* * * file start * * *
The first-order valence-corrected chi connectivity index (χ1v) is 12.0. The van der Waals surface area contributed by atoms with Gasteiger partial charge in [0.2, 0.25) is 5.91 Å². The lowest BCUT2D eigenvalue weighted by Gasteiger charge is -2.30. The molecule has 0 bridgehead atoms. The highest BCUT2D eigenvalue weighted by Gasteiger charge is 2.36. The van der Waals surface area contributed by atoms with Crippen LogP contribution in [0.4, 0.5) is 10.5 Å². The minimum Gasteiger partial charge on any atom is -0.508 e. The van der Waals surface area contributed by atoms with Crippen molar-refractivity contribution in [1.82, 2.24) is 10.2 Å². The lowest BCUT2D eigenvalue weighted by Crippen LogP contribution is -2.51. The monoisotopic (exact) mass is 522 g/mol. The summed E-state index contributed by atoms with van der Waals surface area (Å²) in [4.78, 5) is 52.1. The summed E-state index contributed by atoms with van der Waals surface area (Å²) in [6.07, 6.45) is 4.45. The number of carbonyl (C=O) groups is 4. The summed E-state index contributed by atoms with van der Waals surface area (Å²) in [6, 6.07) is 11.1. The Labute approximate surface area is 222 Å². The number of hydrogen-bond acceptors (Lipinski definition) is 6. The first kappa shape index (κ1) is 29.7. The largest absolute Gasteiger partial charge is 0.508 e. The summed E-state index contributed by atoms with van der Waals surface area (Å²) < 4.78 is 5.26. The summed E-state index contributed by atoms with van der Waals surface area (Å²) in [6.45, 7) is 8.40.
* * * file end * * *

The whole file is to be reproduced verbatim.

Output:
The first-order valence-corrected chi connectivity index (χ1v) is 12.0. The van der Waals surface area contributed by atoms with Gasteiger partial charge in [0.2, 0.25) is 5.91 Å². The lowest BCUT2D eigenvalue weighted by Gasteiger charge is -2.30. The molecule has 0 bridgehead atoms. The highest BCUT2D eigenvalue weighted by Gasteiger charge is 2.36. The van der Waals surface area contributed by atoms with Crippen LogP contribution in [0.4, 0.5) is 10.5 Å². The minimum Gasteiger partial charge on any atom is -0.508 e. The van der Waals surface area contributed by atoms with Crippen molar-refractivity contribution in [1.82, 2.24) is 10.2 Å². The lowest BCUT2D eigenvalue weighted by Crippen LogP contribution is -2.51. The monoisotopic (exact) mass is 522 g/mol. The summed E-state index contributed by atoms with van der Waals surface area (Å²) in [4.78, 5) is 52.1. The summed E-state index contributed by atoms with van der Waals surface area (Å²) in [6.07, 6.45) is 4.45. The number of carbonyl (C=O) groups is 4. The summed E-state index contributed by atoms with van der Waals surface area (Å²) in [6, 6.07) is 11.1. The Labute approximate surface area is 222 Å². The number of hydrogen-bond acceptors (Lipinski definition) is 6. The first kappa shape index (κ1) is 29.7. The largest absolute Gasteiger partial charge is 0.508 e. The summed E-state index contributed by atoms with van der Waals surface area (Å²) < 4.78 is 5.26. The summed E-state index contributed by atoms with van der Waals surface area (Å²) in [6.45, 7) is 8.40.